CSIRO Publishing blank image blank image blank image blank imageBooksblank image blank image blank image blank imageJournalsblank image blank image blank image blank imageAbout Usblank image blank image blank image blank imageShopping Cartblank image blank image blank image You are here: Journals > Crop and Pasture Science   
Crop and Pasture Science
Journal Banner
  Plant sciences, sustainable farming systems and food quality
blank image Search
blank image blank image
blank image
  Advanced Search

Journal Home
About the Journal
Editorial Structure
Online Early
Current Issue
Just Accepted
Virtual Issues
All Issues
Special Issues
Research Fronts
Farrer Reviews
Sample Issue
For Authors
General Information
Submit Article
Author Instructions
Open Access
For Referees
Referee Guidelines
Review an Article
Annual Referee Index
For Subscribers
Subscription Prices
Customer Service
Print Publication Dates
Library Recommendation

blue arrow e-Alerts
blank image
Subscribe to our Email Alert or RSS feeds for the latest journal papers.

red arrow Connect with us
blank image
facebook twitter logo LinkedIn

red arrow Farrer Reviews
blank image

Invited Farrer Review Series. More...

red arrow PrometheusWiki
blank image
Protocols in ecological and environmental plant physiology


Article << Previous     |     Next >>   Contents Vol 57(6)

Effects of available nutrition and sire breeding values for growth and muscling on the development of crossbred lambs. 1: Growth and carcass characteristics

R. S. Hegarty A G, C. Shands B, R. Marchant C, D. L. Hopkins D, A. J. Ball E, S. Harden F

A Beef Industry Centre of Excellence, NSW Department of Primary Industries, Armidale, NSW 2351, Australia.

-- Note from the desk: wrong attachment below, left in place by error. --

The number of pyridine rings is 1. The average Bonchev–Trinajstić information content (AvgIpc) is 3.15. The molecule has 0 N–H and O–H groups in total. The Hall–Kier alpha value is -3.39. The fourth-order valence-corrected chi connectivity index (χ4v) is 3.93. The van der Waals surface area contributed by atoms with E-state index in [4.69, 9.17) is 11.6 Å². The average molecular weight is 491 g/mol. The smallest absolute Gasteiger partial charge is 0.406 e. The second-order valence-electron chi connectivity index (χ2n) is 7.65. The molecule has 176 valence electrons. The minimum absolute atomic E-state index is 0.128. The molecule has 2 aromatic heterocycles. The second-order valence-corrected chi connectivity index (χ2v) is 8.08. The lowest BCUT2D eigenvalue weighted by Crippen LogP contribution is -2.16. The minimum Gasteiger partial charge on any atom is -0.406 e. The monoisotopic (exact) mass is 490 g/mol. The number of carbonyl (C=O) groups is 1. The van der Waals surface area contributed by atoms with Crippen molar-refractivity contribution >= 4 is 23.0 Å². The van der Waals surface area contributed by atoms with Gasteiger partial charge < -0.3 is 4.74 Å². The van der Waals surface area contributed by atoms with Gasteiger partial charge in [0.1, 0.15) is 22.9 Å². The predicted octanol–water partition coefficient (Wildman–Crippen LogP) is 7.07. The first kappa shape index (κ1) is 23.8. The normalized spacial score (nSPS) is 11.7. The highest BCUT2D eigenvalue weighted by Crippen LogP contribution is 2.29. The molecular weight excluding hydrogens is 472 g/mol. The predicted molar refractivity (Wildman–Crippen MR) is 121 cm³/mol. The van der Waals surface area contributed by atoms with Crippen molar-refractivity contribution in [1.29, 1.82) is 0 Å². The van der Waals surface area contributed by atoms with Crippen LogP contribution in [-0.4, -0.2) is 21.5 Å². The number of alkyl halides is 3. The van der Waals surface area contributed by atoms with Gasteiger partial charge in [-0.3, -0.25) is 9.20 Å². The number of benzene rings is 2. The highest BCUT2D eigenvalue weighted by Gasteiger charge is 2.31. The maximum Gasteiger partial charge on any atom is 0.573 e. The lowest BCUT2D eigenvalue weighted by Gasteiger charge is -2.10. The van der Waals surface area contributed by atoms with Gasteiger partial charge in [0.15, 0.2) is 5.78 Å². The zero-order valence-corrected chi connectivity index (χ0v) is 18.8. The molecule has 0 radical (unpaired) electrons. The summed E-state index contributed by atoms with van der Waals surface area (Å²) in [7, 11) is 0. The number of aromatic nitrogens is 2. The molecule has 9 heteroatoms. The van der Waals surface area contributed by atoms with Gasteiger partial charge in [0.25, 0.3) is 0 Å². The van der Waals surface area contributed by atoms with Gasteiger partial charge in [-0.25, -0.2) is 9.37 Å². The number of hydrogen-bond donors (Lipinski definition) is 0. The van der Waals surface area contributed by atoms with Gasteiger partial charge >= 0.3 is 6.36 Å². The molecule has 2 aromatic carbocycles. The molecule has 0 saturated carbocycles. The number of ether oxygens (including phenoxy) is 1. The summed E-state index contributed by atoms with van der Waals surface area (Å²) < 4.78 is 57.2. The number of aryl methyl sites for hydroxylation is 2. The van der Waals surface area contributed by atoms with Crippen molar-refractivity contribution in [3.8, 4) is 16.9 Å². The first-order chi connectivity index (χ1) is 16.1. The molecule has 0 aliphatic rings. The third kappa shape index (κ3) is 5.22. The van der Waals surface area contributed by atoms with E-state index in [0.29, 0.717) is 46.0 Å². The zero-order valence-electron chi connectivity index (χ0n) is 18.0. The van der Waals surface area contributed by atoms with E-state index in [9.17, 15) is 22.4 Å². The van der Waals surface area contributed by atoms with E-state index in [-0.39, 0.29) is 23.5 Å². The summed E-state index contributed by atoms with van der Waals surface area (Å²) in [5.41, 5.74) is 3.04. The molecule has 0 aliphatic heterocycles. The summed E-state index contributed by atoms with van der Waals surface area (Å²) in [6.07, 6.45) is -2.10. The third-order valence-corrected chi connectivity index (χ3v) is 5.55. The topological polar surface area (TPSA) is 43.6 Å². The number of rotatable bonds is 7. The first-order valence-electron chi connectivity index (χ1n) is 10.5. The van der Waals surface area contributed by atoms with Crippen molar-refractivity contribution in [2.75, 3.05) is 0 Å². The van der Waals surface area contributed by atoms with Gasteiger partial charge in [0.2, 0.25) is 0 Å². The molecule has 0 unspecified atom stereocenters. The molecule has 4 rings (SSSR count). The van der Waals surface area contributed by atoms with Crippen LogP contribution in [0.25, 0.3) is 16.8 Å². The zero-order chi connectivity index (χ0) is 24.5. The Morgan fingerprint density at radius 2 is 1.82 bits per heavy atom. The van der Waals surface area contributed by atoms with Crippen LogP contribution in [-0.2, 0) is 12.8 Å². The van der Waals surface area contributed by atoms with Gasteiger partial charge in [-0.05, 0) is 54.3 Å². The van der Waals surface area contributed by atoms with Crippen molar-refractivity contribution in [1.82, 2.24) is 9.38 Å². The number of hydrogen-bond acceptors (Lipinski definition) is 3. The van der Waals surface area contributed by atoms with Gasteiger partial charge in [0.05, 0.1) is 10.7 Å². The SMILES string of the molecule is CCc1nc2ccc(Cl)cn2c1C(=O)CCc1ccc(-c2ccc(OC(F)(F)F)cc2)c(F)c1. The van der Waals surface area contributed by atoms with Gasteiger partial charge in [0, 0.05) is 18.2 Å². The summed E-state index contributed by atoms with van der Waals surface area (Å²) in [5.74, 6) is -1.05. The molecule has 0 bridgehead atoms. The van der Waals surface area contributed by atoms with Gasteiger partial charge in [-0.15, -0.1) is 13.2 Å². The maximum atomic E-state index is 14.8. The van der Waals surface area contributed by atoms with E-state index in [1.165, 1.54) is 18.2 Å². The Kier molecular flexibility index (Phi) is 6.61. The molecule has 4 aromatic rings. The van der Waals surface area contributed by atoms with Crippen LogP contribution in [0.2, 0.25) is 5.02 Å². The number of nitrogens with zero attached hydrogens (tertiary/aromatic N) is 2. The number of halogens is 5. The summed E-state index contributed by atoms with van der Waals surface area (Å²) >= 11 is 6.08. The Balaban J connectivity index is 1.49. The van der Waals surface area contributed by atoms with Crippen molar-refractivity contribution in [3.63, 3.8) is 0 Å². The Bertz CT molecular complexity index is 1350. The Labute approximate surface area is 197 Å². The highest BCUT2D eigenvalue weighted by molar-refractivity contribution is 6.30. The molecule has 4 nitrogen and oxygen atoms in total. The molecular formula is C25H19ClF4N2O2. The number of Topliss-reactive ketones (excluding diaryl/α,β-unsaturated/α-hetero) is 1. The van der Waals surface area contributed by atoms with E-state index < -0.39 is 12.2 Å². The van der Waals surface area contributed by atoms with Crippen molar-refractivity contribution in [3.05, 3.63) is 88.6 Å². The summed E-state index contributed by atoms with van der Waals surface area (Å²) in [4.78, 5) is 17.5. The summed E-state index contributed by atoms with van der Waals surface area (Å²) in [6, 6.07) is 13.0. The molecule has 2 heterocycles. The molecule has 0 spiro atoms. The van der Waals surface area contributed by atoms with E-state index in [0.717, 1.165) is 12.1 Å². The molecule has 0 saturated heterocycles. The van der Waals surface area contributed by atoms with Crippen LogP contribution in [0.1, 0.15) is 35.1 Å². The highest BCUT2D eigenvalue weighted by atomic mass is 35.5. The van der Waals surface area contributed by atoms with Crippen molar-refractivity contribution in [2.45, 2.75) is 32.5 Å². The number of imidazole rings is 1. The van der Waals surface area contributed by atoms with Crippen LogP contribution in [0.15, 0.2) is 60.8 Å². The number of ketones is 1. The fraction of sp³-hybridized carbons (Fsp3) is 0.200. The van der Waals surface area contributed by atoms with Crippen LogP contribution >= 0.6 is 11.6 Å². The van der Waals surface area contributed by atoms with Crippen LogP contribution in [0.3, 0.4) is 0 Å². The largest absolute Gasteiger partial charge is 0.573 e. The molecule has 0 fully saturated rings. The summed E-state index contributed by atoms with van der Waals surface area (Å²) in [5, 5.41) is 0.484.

B NSW Department of Primary Industries, Glen Innes ARAS, Glen Innes, NSW 2370, Australia.
C NSW Department of Primary Industries, Armidale, NSW 2350, Australia.
D NSW Department of Primary Industries, Centre for Sheep Meat Development, Cowra, NSW 2794, Australia.
E Meat and Livestock Australia, Armidale, NSW 2351, Australia.
F NSW Department of Primary Industries, Tamworth Agricultural Institute, Tamworth, NSW 2340, Australia.
G Corresponding author. Email: roger.hegarty@dpi.nsw.gov.au
 Full Text
 PDF (164 KB)
 Export Citation


The growth and development of 387 crossbred lamb progeny from 9 Poll Dorset sires representing muscle (M), control (C), and growth (G) sire-types was studied. Sires were selected on the basis of their LAMBPLAN estimated breeding values (EBVs) for post-weaning growth (PWWT) and depth of loin muscle (PEMD). Lambs were provided with either LOW or HIGH levels of available grazing nutrition from 10 days of age onwards. Liveweight gain (LWG) throughout the study was less on LOW nutrition than on HIGH nutrition, leading to a 9.5 kg lower weaning liveweight (LW) and a 14.9 kg lower final LW in LOW lambs. After adjustment for final LW, HIGH lambs had significantly greater fat depth at the C-site (approximately 40 mm from the midline over the 12th rib) and tissue depth at the GR site (110 mm from the midline over the 12th rib) than did LOW lambs. This effect was consistent across sire-types. Depth of fat at the C-site was positively associated with the EBV of the sire for fat depth. The improvement in pre-weaning LWG, weaning weight, and final weight of lambs resulting from use of sires with a greater PWWT EBV was dependent upon the level of nutrition. This interaction was identified as different slopes (coefficients) for the regression between PWWT and trait for the 2 nutrition levels, indicating that the expression of the sire’s genetic potential for growth at these times was significantly moderated by nutrition. The additional depth of lamb loin muscle resulting from use of sires of higher PEMD EBV was consistent across both LOW and HIGH nutrition treatments, with 1 mm of PEMD leading to a 0.6-mm increase in loin depth. Other consequences of sires having a high genetic capacity for loin muscle depth were reduced carcass C-fat depth with increasing sire PEMD and a tendency for conformation score to improve with the PEMD of the sire. The wool-growth response to improved nutrition was less in M lambs than in lambs of other sire-types, suggesting a difference in priority for protein partitioning between muscle and wool in lambs differing in genetic propensity for muscle growth.

Keywords: lamb, sheep, genetics, nutrition, carcass, muscling.

Legal & Privacy | Contact Us | Help


© CSIRO 1996-2016